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CD review by JosŽ Domingos Raffaelli    

     "Bossa na Press‹o" (Delira Mœsica) is a release long awaited for by admirers of pianist Haroldo Mauro Jr., in the lofty company of Sergio Barrozo (bass) and Duduka da Fonseca (drums). Contrary to most independent productions, Haroldo had the good sense of recording with a fixed trio, with no guests, solidifying the ensemble unit conception, which works as a single cell, perfectly integrated and in continuous interaction. Mauro, Sergio and Duduka have many musical affinities. Mauro played uncounted for times with Duduka in New York, where he lived for nineteen years, developing an almost telepathic understanding, and have been performing with Sergio in clubs and concerts.

Haroldo began his piano studies at age six, at eleven moved on to the trumpet, and later learned guitar and drums. From fifteen on he delved into jazz and bossa-nova secrets, beginning his professional career playing in bars and festivals. At eighteen became a member of the Victor Assis Brasil sextet and then drummer Edison Machado's legendary quartet, with which he recorded the album "Obras II: O Pulo do Gato". He also plyed with Edson Maciel, Paulo Moura, Elza Soares, Eliana Pittman and brothers Marcos e Paulo Sergio Valle, among others. He took a turn to play drums in the trio of pianist Tenorio Jr. and after that formed his own group. Moved to the US in 1972 to study at Berklee College of Music, in Boston, where he had the opportunity to play with Joe Lovano, Andy LaVerne, Harvey Swartz, Billy Drews, John Scofield and Brian Torff, among many others, gathering valuable experience. After nineteen years in the US he returned to Brazil, where he is very active and teaches at the University of Rio de Janeiro (Unirio).

In a time when many pianists are greeted and praised due to their highly developed skills, Haroldo is an exception, since he is averse to outburts, although he is no less proficient. He excels through self-control of his music concentration, improvisations impregnated with form and structure, supreme good taste and strong feeling, besides the inherent and essential swing while performing. His qualities spring at each moment, his talent is undeniable. He is an improviser who exploits the melodic-harmonic aspects of each tune with emotion, nuances and subtleties. He rejects clichŽs. In his discourse nothing is predictable or programmed. Everything issues from his imagination, retaining the essential and discarding the superfluous.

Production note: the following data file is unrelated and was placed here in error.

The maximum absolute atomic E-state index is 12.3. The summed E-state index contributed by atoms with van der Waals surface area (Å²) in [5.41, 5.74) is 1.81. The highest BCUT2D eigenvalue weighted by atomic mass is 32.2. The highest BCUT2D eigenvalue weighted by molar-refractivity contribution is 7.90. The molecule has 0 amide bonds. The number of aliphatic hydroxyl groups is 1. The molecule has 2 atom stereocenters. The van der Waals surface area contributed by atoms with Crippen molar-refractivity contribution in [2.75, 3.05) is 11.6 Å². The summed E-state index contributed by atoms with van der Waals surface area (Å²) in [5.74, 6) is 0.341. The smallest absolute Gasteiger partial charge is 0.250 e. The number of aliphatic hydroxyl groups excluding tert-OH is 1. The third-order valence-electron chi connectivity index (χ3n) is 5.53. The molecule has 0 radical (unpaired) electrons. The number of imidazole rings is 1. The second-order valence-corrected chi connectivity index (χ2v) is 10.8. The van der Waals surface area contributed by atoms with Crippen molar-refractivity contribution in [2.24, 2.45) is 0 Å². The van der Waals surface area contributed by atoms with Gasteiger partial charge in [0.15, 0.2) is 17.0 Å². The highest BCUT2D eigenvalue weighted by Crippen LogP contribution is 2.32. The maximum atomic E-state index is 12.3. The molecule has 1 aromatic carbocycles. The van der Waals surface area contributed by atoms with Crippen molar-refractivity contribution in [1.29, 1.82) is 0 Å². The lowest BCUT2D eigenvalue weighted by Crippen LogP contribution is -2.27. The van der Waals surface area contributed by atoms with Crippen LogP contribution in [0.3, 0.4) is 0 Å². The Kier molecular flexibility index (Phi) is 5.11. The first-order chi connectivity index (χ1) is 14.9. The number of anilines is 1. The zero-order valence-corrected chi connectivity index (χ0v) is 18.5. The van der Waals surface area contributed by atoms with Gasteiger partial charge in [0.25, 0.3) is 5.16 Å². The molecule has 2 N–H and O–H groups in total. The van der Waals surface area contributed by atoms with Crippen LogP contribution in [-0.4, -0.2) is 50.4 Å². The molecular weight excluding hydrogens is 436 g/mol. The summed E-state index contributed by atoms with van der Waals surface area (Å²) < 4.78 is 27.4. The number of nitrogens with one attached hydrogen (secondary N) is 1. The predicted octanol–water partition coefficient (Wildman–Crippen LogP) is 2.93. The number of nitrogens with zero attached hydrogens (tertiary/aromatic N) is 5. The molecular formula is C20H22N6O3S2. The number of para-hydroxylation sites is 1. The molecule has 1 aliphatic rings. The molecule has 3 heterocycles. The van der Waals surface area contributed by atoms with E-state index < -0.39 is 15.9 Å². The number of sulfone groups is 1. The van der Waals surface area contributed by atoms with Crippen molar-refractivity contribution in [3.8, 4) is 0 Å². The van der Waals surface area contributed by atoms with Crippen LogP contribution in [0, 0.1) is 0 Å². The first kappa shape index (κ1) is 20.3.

The mixed repertoire gather compositions by Haroldo ("Rua Juqui‡", "Leda", "Quietude", "Terra de Angara" and "LelŽ do Cora‹o"); Raul Mascarenhas ("Sabor Carioca"); Alfredo Cardim ("Big Sur"); Tom Jobim ("Caminhos Cruzados", "Voc Vai Ver" and "Desafinado") and Carlos Lyra ("Coisa mais Linda"), for which he prepared the arrangings.

The music speaks for itself. Haroldo's articulate solos on "Rua Juqui‡", of intense collective swing and four-bar trade with Duduka; "Sabor Carioca", lavishly displaying his accurate technique however free of needless boasting, with a natural swing arising out of his melodic-harmonic explorations; and "Big Sur", developed with fluency and coherence, establish the permanent differences between a conscious musician in full command of his craft and those who play but to show off. Some of his solos develop thematic extensions of his compositions.

"Caminhos Cruzados" and unpretentious "Quietude" confirm his being a master of the art of expressing oneself with fewer notes, enhanced by the introspective character of his touch. "Leda", a five-note melody, is highlighted by the clarity of his touch, evoking the golden years of Beco das Garrafas. Duduka begins "Terra de Angara" by creating high tension poly-rhythmic effects and, following, joins Mauro's piano for the theme exposition. Sergio grant us an articulate solo exhibiting his majestic sound, tuning and intelligent choice of notes. "LelŽ do Cora‹o" warrants the trio the opportunity of setting off a genuine and plentiful swing.

Another point that gets our attention is Haroldo's personal approach on standards "Caminhos Cruzados", "Desafinado", "Voc Vai Ver" and "Coisa Mais Linda", staying away from commonplace, specially the changes used in the last one.

Haroldo Mauro Jr. continues to refine his art and "Bossa na Press‹o" is one of the best releases from the recent past.

José Domingos Raffaelli

Copyright © 2006
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Go to Haroldo Mauro Jr.'s website

Bossa na pressão - Haroldo Mauro Jr. Trio

Sergio Barrozo - bazz
Duduka da Fonseca - drums
Haroldo Mauro Jr. - piano

Delira Música, outubro de 2005

1. Caminhos cruzados
2. Rua Juquiá
3. Sabor carioca
4. Leda
5. Você vai ver
6. Big Sur
7. Terra de Angara
8. Quietude
9. Lelé do coração
10. Coisa mais linda
11. Desafinado
12. Depois do Natal


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